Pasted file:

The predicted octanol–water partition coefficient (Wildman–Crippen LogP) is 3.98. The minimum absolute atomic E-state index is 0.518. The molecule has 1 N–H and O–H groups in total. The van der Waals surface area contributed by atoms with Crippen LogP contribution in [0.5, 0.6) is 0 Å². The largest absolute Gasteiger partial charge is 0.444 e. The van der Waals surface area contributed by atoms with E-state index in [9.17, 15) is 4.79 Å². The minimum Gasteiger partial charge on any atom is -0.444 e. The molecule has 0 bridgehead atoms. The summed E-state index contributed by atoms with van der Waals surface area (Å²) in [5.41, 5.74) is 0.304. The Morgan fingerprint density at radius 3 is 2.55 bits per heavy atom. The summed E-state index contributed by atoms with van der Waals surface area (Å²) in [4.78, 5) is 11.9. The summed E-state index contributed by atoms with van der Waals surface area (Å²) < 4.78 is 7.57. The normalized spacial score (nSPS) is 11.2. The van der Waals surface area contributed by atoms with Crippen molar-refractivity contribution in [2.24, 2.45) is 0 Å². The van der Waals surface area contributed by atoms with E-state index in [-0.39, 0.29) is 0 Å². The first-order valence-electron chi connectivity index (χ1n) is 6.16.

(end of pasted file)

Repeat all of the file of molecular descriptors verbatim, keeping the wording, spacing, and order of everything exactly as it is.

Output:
The predicted octanol–water partition coefficient (Wildman–Crippen LogP) is 3.98. The minimum absolute atomic E-state index is 0.518. The molecule has 1 N–H and O–H groups in total. The van der Waals surface area contributed by atoms with Crippen LogP contribution in [0.5, 0.6) is 0 Å². The largest absolute Gasteiger partial charge is 0.444 e. The van der Waals surface area contributed by atoms with E-state index in [9.17, 15) is 4.79 Å². The minimum Gasteiger partial charge on any atom is -0.444 e. The molecule has 0 bridgehead atoms. The summed E-state index contributed by atoms with van der Waals surface area (Å²) in [5.41, 5.74) is 0.304. The Morgan fingerprint density at radius 3 is 2.55 bits per heavy atom. The summed E-state index contributed by atoms with van der Waals surface area (Å²) in [4.78, 5) is 11.9. The summed E-state index contributed by atoms with van der Waals surface area (Å²) < 4.78 is 7.57. The normalized spacial score (nSPS) is 11.2. The van der Waals surface area contributed by atoms with Crippen molar-refractivity contribution in [2.24, 2.45) is 0 Å². The van der Waals surface area contributed by atoms with E-state index in [-0.39, 0.29) is 0 Å². The first-order valence-electron chi connectivity index (χ1n) is 6.16.